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US census finds more children living in 2-parent homes

Japanese Family of Four

KPG-Payless | Shutterstock

J-P Mauro - published on 01/21/24

Data from the US Census Bureau is highlighting an uptick in traditional family arrangements, suggesting households with married parents is the ideal.
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Fresh data from the US Census Bureau is shedding light on the living arrangements of families in the nation. The data showed a clear increase in the number of children who live in a home with two parents. While these rates tended to be higher among younger children, a household with both a mother and father remains the preferred arrangement for the raising of children. 

According to the data from the US Census Bureau, it is estimated that a solid 3 in 4 (75%) of US kids aged 6 and below live with two parents, a figure that drops to 68% in the 12-17 age group. Overall, 71.1% of US children live with two parents, a slight uptick from 70.7, in 2007. 

While the majority of these children live in households in which the parents are married, there is a growing portion – 3.2 million, up from 2.2 million in 2007 – who live with unmarried, cohabitating parents. In total, 6 in 10 (60%) of US children live in households with married parents, 5% live with one biological parent and a step-parent, 5% with unmarried cohabitating parents/step-parents, and just over 1 in 4 (26%) live in single parent households. Only 3% of US children live with only their grandparents, and 1% live in foster homes.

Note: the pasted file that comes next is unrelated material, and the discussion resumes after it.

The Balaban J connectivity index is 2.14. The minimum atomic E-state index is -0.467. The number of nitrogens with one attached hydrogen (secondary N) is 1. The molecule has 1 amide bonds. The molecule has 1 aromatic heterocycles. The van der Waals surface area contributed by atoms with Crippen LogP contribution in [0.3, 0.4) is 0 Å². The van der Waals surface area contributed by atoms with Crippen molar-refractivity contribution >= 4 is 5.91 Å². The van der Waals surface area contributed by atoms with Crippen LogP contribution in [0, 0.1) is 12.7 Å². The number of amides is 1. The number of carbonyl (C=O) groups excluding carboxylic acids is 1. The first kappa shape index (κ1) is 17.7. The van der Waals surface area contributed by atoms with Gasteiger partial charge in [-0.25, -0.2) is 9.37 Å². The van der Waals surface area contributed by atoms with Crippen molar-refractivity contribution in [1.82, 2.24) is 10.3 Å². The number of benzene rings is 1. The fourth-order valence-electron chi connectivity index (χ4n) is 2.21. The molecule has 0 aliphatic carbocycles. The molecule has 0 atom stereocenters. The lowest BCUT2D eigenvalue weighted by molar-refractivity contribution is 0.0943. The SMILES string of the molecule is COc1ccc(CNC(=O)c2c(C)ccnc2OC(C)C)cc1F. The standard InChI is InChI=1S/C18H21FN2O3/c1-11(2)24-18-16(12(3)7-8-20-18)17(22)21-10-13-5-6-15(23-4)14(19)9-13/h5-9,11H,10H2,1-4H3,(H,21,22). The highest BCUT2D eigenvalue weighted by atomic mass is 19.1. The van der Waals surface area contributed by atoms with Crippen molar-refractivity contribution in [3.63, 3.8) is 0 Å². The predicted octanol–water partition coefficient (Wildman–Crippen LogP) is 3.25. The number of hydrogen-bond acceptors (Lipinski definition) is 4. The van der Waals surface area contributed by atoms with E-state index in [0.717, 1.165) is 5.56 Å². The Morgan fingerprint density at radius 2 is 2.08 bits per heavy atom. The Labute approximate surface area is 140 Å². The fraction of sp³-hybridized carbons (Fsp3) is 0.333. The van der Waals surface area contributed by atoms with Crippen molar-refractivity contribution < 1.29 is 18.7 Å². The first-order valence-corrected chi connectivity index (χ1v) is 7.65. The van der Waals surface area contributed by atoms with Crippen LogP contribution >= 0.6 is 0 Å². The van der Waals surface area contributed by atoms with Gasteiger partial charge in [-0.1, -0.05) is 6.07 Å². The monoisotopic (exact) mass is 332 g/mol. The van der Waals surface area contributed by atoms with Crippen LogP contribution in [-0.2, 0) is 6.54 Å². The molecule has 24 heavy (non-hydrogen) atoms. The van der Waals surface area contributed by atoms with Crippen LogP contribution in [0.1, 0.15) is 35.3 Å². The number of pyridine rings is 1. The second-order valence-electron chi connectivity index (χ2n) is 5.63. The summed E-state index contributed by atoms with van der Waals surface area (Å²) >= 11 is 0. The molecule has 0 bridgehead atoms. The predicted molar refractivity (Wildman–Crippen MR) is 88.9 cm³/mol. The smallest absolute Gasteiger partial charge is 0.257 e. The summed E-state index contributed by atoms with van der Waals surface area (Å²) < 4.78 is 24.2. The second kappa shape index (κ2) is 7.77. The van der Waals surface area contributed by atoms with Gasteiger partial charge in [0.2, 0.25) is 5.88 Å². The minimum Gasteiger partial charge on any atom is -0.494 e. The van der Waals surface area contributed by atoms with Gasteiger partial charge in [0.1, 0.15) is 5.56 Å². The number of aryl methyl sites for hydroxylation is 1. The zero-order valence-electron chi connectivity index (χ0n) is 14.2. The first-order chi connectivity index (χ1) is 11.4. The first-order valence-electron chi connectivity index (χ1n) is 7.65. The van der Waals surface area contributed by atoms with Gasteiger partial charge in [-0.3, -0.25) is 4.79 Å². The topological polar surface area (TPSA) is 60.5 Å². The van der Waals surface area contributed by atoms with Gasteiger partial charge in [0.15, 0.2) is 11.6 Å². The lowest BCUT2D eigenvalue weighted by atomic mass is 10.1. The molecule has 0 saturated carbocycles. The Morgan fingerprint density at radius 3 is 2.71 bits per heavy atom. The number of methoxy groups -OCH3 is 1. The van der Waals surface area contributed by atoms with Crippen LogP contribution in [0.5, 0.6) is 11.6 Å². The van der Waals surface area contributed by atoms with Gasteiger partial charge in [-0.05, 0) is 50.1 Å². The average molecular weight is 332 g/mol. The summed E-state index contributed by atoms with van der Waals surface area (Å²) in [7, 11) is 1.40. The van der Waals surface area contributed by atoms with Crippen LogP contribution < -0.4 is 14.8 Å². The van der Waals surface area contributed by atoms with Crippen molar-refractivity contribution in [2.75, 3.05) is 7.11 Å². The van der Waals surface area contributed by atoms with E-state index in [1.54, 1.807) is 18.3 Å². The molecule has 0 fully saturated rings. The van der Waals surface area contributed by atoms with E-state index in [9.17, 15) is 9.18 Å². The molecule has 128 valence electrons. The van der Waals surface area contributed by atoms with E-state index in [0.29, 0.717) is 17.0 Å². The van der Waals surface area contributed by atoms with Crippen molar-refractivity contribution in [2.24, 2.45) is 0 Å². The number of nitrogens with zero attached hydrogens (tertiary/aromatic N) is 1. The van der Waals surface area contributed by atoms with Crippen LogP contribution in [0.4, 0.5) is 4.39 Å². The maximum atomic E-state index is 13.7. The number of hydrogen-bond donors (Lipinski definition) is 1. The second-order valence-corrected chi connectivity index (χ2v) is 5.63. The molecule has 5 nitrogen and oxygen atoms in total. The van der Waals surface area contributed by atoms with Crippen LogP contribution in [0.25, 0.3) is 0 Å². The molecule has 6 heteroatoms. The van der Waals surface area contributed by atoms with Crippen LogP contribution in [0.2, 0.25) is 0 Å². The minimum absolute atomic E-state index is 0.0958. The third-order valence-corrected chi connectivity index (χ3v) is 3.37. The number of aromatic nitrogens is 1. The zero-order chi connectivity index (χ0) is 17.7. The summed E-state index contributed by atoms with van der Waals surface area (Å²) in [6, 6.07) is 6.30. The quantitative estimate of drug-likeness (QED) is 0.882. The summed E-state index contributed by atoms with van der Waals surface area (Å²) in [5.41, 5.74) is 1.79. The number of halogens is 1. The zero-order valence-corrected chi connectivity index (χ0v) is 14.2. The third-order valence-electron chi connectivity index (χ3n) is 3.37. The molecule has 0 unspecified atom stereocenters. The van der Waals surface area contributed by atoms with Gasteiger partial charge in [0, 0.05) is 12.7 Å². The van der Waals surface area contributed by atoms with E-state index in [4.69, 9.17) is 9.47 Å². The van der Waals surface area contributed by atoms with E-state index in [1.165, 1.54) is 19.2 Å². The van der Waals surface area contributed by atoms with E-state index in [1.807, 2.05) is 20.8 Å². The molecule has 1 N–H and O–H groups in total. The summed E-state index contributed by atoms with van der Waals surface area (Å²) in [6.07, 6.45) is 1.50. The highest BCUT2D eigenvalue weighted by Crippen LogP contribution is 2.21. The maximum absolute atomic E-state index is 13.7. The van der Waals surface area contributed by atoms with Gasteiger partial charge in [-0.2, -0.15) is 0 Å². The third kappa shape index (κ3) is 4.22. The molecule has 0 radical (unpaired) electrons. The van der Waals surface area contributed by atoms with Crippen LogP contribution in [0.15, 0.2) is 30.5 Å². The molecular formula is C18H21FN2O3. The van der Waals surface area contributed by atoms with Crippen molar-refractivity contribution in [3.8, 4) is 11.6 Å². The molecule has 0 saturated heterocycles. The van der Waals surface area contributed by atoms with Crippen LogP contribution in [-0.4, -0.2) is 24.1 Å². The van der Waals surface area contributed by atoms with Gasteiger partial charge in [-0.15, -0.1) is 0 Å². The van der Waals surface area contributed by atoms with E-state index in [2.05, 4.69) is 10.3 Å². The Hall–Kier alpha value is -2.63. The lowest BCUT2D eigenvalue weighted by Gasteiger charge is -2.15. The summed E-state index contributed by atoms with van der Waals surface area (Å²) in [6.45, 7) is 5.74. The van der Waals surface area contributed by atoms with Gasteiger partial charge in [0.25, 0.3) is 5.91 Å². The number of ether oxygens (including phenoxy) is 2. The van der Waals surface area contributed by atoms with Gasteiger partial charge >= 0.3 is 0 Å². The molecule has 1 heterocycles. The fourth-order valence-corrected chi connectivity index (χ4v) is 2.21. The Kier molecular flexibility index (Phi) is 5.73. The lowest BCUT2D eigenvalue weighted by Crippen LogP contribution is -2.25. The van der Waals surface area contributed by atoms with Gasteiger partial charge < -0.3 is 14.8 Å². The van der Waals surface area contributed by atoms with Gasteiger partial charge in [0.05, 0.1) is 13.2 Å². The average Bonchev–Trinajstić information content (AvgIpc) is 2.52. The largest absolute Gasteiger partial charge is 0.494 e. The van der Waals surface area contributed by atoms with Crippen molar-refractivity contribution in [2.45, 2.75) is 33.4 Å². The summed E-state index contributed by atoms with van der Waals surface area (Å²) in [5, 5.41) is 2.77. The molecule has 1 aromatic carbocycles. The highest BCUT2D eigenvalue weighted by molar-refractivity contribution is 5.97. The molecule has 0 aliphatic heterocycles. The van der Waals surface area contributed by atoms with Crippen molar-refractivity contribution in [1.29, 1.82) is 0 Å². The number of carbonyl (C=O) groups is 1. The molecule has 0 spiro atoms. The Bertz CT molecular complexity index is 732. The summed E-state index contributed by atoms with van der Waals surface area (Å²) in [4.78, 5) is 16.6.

The largest gaps in the study were seen when the data was broken down by racial demographics. Children in Asian households were the most likely to live with their birth parents in a married relationship (81%), followed by children in White households (70%). Children of Hispanic and multiracial households reported living with married birth parents at a rate of 55% and 51% respectively. In Black households, this figure dropped to one-third (33%).

The second largest disparity between groups was seen when the data was broken down by mothers’ education levels. Mothers who have graduated from college or pursued graduate school were far more likely to raise their children in wedlock, at a rate of 82%. Mothers who have only attained a high school diploma or who have dropped out of college reported raising children with a spouse at a rate of 54%. 

See all the results at the US Census Bureau webpage.

ChildrenFamilyMarriageUnited States
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